0327KSDroughtIssuessr.cfm Kansas producers continue to struggle with impact of drought
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Kansas producers continue to struggle with impact of drought

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The USDA announced 10 Kansas counties have been designated as Primary Natural Disaster Areas. The designation comes as a result of the ongoing drought in the region. Counties listed include: Barton, Ellsworth, Kiowa, Mitchell, Edwards, Jewell, Lincoln, Osborne, Smith and Russell. Contiguous counties also eligible for assistance include: Barber, Ellis, Ottawa, Republic, Clark, Ford, Pawnee, Rice, Cloud, Hodgeman, Phillips, Rooks, Comanche, McPherson, Pratt, Stafford, Saline and Rush.

Kansas Secretary of Agriculture Jackie McClaskey commented on the announcement.

“This designation will allow Kansas farmers and ranchers to have access to programs that can assist them as they weather this challenging time,” McClaskey said. “It also highlights the critical importance of water to Kansans. Without water, agriculture, our state’s largest industry, cannot thrive.”

All counties designated natural disaster areas on March 26, 2014, make qualified farm operators in the designated areas eligible for low interest emergency loans from USDA’s Farm Service Agency, provided eligibility requirements are met. Farmers in eligible counties have eight months from the date of the declaration to apply for loans to help cover part of their actual losses.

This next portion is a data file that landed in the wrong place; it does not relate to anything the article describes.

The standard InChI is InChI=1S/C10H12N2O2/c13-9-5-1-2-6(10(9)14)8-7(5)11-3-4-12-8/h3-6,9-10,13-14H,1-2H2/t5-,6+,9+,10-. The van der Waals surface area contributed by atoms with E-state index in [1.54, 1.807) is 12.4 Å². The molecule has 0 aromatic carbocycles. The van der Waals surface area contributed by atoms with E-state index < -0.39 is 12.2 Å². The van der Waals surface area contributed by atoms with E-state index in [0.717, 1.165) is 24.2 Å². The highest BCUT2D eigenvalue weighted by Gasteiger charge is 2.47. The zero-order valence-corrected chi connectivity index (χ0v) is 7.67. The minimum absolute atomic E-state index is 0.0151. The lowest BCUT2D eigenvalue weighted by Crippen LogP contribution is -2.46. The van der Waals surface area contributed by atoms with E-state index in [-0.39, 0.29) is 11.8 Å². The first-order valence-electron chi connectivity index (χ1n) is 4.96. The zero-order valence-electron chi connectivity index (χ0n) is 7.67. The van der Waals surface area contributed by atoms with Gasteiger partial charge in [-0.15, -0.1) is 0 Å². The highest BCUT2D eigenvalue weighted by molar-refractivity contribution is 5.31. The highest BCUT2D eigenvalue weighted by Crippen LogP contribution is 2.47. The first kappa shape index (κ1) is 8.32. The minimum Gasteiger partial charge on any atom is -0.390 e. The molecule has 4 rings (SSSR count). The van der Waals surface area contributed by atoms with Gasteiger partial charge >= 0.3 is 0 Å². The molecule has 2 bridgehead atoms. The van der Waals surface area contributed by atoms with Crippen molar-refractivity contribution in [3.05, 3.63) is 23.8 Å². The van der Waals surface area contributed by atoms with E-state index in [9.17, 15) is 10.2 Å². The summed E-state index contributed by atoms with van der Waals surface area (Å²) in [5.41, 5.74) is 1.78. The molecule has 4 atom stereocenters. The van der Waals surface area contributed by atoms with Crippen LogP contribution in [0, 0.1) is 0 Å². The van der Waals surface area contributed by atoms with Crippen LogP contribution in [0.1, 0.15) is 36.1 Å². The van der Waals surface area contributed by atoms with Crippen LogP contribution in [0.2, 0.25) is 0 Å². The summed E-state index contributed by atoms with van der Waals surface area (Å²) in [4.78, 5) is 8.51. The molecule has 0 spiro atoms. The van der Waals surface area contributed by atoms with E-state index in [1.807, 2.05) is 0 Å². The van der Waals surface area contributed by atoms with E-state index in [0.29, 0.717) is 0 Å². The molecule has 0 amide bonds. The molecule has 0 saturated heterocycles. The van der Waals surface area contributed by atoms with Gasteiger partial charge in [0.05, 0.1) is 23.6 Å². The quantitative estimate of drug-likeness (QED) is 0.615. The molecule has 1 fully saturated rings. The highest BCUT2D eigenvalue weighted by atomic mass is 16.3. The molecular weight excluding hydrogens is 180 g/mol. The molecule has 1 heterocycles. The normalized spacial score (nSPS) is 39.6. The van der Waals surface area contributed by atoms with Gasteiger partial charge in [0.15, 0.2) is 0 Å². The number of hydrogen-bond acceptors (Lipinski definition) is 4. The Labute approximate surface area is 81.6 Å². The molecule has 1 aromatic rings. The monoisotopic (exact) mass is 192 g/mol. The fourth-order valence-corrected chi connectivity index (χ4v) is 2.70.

Additional programs available to assist farmers and ranchers include the Emergency Conservation Program, Federal Crop Insurance, and the Noninsured Crop Disaster Assistance Program. Interested farmers may contact their local USDA Service Centers for further information on eligibility requirements and application procedures.

This designation comes at a time when Kansas officials are working to help develop a water vision. “Gov. Brownback issued a charge last October to develop a comprehensive, 50-year vision for water,” McClaskey said. “The long-term viability of our water supply, including the usable life of the Ogallala Aquifer and our reservoirs, is at stake. We must be proactive in our approach in order to ensure the ongoing economic viability of Kansas.”

The Water Vision team has conducted over 130 presentations to nearly 6,000 Kansans since last October. The team has gathered input on the 50 year water vision from farmers, ranchers, municipalities, other water users, and other stakeholder groups. For more information about the Vision for Water in Kansas or to submit comments, visit www.kwo.org/50_Year_Vision/50_Year_Vision.htm.

On April 11, in Manhattan, Kan., there will be a Joint Meeting of the Kansas Water Authority, Natural Resource Agencies and Stakeholders in Manhattan to further develop the draft of the Water Vision.

For more information about the Vision for Water in Kansas, visit www.kwo.org/50_Year_Vision/50_Year_Vision.htm.

Date: 4/7/2014



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